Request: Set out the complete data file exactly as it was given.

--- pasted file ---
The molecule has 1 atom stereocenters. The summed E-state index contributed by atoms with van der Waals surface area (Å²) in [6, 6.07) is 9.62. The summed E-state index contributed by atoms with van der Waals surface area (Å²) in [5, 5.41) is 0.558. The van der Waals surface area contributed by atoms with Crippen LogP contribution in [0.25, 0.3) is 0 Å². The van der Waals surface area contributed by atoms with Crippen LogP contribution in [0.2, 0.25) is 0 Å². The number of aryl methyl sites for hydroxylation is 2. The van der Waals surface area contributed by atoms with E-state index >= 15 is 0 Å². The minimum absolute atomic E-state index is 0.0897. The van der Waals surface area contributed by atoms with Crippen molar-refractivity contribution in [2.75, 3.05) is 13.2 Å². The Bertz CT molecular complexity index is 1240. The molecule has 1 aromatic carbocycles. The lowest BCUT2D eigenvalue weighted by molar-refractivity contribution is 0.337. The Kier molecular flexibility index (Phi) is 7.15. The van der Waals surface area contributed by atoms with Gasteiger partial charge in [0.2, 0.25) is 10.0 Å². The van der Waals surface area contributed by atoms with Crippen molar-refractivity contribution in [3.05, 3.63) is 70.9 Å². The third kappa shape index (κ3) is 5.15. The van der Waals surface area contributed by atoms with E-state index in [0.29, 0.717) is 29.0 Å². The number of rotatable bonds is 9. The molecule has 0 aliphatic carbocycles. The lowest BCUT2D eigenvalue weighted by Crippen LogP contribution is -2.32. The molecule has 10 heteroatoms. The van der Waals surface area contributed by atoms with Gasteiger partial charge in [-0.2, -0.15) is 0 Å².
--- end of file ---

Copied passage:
The molecule has 1 atom stereocenters. The summed E-state index contributed by atoms with van der Waals surface area (Å²) in [6, 6.07) is 9.62. The summed E-state index contributed by atoms with van der Waals surface area (Å²) in [5, 5.41) is 0.558. The van der Waals surface area contributed by atoms with Crippen LogP contribution in [0.25, 0.3) is 0 Å². The van der Waals surface area contributed by atoms with Crippen LogP contribution in [0.2, 0.25) is 0 Å². The number of aryl methyl sites for hydroxylation is 2. The van der Waals surface area contributed by atoms with E-state index >= 15 is 0 Å². The minimum absolute atomic E-state index is 0.0897. The van der Waals surface area contributed by atoms with Crippen molar-refractivity contribution in [2.75, 3.05) is 13.2 Å². The Bertz CT molecular complexity index is 1240. The molecule has 1 aromatic carbocycles. The lowest BCUT2D eigenvalue weighted by molar-refractivity contribution is 0.337. The Kier molecular flexibility index (Phi) is 7.15. The van der Waals surface area contributed by atoms with Gasteiger partial charge in [0.2, 0.25) is 10.0 Å². The van der Waals surface area contributed by atoms with Crippen molar-refractivity contribution in [3.05, 3.63) is 70.9 Å². The third kappa shape index (κ3) is 5.15. The van der Waals surface area contributed by atoms with E-state index in [0.29, 0.717) is 29.0 Å². The number of rotatable bonds is 9. The molecule has 0 aliphatic carbocycles. The lowest BCUT2D eigenvalue weighted by Crippen LogP contribution is -2.32. The molecule has 10 heteroatoms. The van der Waals surface area contributed by atoms with Gasteiger partial charge in [-0.2, -0.15) is 0 Å².